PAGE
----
Montana Outdoors

April 19, 2017

Munson Creek Trilliums

Filed under: Wildflowers — Tags: , , — montucky @ 6:15 pm

Today a friend and I hiked up Munson Creek to visit my favorite place to see trilliums. This was my 7th annual visit there and only one day later than usual. This year they were not yet at the peak of their bloom, but I brought back a few photos anyway. These are Pacific Trilliums ~ Trillium Ovatum.

Pacific Trillium

Pacific Trillium

Pacific Trillium

Pacific Trillium

Pacific Trillium

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21 Comments »

  1. These are beautiful pictures of them. After you mentioned trilliums the other day I noticed some growing just outside our property line in a small area that hadn’t yet been destroyed by “town mentality.” It’s trillium time all right!

    Liked by 1 person

    Comment by wordsfromanneli — April 19, 2017 @ 6:44 pm

    • They are among my favorite flowers. I’m glad that you have some! Here we very seldom see them at the valley level but they are widespread higher up.

      Liked by 1 person

      Comment by montucky — April 19, 2017 @ 7:10 pm

  2. That little pair is especially pretty, but you certainly have captured the details of them well in all the photos. I finally went looking, and found we do have one species of Trillium here, but it’s confined to east Texas, and only a few counties there. Another name for it is so cute: “wakerobin.” Have you ever heard them called that? I’m going to have to find out where the name came from. I wonder if it’s associated with the arrival of robins in spring. More research is needed!

    Liked by 1 person

    Comment by shoreacres — April 19, 2017 @ 7:27 pm

    • The flowers that I saw today were in a mix of sun and shade with a few clouds passing over. I tried to capture the variety of light and how it affects to looks of the flowers.
      There is much disparity among the scientific community about the common names for flowers. I see that the USDA has a long list of “wakerobin” species including the one native to Texas. The Burke Museum lists “wakerobin” as one of the common names for the Pacific Trillium that is most common here. And they keep changing the names, both common and scientific. I don’t understand why it is made to be so hard.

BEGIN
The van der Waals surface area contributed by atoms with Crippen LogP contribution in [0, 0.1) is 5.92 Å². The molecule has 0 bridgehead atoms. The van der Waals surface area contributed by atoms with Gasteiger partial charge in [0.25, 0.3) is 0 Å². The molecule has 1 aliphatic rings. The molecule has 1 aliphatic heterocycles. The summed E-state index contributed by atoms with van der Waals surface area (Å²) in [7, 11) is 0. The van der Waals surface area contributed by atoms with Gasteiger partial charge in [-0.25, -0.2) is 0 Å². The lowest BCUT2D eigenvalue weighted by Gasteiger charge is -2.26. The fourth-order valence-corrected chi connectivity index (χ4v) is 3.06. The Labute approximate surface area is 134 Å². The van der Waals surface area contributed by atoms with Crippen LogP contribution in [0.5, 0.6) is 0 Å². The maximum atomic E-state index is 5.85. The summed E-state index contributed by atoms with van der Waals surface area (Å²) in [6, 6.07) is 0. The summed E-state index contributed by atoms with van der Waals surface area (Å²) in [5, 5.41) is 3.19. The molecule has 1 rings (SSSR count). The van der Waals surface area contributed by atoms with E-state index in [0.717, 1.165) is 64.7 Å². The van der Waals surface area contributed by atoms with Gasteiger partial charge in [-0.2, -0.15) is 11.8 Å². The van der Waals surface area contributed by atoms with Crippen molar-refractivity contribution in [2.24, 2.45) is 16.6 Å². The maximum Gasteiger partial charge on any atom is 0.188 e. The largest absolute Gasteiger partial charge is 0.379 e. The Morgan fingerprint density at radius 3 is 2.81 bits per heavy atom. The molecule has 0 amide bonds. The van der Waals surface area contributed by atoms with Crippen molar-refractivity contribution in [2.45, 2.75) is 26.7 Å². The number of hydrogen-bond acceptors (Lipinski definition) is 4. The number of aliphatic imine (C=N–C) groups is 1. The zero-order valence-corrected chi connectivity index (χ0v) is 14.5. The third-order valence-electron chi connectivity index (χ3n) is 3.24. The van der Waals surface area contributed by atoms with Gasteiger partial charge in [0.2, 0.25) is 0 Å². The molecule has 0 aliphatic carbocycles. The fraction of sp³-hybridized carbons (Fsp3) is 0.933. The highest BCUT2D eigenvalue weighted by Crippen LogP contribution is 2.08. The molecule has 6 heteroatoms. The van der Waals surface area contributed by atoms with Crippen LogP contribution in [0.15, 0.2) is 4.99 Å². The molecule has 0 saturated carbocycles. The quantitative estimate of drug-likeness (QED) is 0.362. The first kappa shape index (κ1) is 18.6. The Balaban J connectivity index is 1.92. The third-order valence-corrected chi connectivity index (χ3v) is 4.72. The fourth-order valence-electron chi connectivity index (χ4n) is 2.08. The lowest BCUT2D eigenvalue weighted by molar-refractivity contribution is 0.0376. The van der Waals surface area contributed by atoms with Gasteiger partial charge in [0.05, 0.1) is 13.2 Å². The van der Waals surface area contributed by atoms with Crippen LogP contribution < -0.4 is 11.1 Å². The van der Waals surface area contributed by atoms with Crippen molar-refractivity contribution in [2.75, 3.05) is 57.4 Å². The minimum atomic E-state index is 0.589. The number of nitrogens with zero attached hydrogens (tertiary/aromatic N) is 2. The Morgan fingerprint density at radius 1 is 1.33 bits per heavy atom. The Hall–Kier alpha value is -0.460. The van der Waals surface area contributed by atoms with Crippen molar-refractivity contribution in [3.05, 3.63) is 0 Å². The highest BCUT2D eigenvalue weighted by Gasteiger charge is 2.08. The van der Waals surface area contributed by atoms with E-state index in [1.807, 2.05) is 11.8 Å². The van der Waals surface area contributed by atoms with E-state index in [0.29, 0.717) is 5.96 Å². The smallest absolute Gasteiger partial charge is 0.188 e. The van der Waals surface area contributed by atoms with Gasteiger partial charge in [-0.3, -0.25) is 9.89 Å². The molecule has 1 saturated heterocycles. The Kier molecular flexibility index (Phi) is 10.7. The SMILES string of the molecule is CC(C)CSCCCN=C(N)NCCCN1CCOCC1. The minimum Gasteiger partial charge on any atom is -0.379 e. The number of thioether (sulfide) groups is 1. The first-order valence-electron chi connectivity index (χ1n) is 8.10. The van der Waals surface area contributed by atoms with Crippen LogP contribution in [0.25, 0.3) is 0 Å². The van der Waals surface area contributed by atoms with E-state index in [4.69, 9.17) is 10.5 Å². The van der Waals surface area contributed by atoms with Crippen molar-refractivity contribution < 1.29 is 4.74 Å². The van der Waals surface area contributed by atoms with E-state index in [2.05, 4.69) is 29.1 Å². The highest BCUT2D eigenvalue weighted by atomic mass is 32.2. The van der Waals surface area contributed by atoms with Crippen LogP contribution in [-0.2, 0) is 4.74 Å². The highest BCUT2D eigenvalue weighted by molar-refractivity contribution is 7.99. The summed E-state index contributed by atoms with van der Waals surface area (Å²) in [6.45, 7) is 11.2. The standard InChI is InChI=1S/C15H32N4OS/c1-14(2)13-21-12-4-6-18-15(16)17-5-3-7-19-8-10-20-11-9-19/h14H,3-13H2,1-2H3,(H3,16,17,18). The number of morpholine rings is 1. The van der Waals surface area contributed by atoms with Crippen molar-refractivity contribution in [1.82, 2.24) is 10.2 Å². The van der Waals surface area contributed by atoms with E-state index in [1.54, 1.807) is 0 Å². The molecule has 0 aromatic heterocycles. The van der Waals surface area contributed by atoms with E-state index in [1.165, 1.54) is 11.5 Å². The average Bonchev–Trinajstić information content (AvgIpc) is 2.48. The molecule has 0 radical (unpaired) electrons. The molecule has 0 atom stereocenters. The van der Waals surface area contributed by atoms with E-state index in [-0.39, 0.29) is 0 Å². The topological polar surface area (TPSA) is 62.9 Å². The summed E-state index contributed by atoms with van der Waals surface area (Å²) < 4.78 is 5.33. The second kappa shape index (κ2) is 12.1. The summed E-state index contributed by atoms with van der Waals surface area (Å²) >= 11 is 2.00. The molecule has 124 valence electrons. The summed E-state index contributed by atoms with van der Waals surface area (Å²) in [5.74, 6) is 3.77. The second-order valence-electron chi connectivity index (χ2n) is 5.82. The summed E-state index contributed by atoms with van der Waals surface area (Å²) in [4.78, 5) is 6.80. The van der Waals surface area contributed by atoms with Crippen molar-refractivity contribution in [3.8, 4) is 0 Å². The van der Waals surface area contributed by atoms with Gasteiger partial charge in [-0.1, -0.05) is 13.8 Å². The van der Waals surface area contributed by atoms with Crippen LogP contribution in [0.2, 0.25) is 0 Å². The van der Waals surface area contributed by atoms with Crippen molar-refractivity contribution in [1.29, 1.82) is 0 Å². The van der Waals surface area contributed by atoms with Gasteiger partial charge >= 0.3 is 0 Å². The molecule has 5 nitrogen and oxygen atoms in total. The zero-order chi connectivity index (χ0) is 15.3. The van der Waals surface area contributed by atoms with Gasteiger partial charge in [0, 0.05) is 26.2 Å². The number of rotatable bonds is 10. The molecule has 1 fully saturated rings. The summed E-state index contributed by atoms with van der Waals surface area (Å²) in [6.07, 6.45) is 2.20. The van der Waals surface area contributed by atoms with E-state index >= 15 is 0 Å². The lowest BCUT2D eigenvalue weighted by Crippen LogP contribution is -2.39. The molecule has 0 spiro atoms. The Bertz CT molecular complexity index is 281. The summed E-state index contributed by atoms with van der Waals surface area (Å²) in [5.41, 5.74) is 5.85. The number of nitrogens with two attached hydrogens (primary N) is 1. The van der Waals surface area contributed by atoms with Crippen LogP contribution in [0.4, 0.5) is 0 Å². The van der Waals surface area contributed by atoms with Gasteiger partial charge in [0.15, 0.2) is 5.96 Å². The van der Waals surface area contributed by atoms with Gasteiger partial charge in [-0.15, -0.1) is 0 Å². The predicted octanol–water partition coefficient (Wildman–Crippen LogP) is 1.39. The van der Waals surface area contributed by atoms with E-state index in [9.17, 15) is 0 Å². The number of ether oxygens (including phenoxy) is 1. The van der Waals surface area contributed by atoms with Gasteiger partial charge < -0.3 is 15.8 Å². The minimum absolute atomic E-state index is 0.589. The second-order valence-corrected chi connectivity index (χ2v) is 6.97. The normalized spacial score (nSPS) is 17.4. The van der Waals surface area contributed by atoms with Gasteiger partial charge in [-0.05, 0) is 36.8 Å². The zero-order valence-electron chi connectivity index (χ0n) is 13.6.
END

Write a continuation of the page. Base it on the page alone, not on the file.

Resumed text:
The most useful book I have on wildflowers comments that “wakerobin” possibly refers to the fact that they are early blooming.

      Liked by 1 person

      Comment by montucky — April 19, 2017 @ 8:23 pm

  3. Grèat. THANKS

    Liked by 1 person

    Comment by nvsubbaraman — April 19, 2017 @ 9:10 pm

    • I’m very pleased that you enjoy seeing these things in this part of the country!

      Like

      Comment by montucky — April 19, 2017 @ 9:28 pm

  4. They look especially pretty with the rain drops.

    Liked by 1 person

    Comment by Candace — April 19, 2017 @ 11:06 pm

    • I agree! Many of my favorite flower photos were taken from under an umbrella. The rain drops on these fell during the night or earlier in the morning before we got there. The Glacier Lily photos in my previous post were taken just before a heavy rain swept in and made me scramble for my rain gear. In fact there were rain drops on my camera when I took the last photo of that series. I love that kind of photography!

      Liked by 1 person

      Comment by montucky — April 19, 2017 @ 11:19 pm

  5. It’s nice to see a trillium again. I’m hoping our red ones will be out this weekend. They’re probably a lot easier to get to than yours were!

    Liked by 1 person

    Comment by New Hampshire Garden Solutions — April 20, 2017 @ 3:13 pm

    • We have only one species here. These were in my favorite place for them, but it is about 2 miles up the trail (and a thousand feet higher than at the trail head).

      Liked by 1 person

      Comment by montucky — April 20, 2017 @ 3:51 pm

  6. So pretty!
    It must be fun to have annual outings.

    Liked by 1 person

    Comment by Tammie — April 20, 2017 @ 10:02 pm

    • There are many trails that I hike nearly every year, but this is tied to the bloom of the trilliums and has become a tradition. Luckily, the trail head is only about 10 miles from my home so it is convenient.

      Like

      Comment by montucky — April 21, 2017 @ 7:12 am

  7. I can do without my walk to the grocery store for a hike to Munson Creek 🙂

    Liked by 1 person

    Comment by Hanna — April 21, 2017 @ 5:03 am

    • That’s just one of many trails in the area that I know you would like, Hanna. Only once have I hiked the entire length of it in one day. It starts at about 2400 feet and tops out at about 7,000 feet after 7 miles.

      Liked by 1 person

      Comment by montucky — April 21, 2017 @ 7:15 am

      • I think the difference in height is a good reason for sharing the route up in stages 🙂
        But what a great hike it must be!!!

        Liked by 1 person

        Comment by Hanna — April 21, 2017 @ 9:20 am

        • It is fascinating to see the differences in the ecology as you go through the different elevations. At the valley level now it is spring, but at the high elevation it is still winter with deep snow and freezing nights. Some plant species will bloom in April and May at the low end, but in late summer at the high end.

          Liked by 1 person

          Comment by montucky — April 21, 2017 @ 9:48 am

          • I think I’ve experienced something similar in Corsica, Montucky. Wailing palms down in the capital, then beech trees, later pine trees and alpine vines and snowy mountains at last all that within a relative small area.

            Liked by 1 person

            Comment by Hanna — April 22, 2017 @ 9:57 am

  8. I always love Your photos presenting Pacific Trilliums. I wish that someday, I could see the,

    Liked by 1 person

    Comment by Sartenada — April 26, 2017 @ 1:47 am


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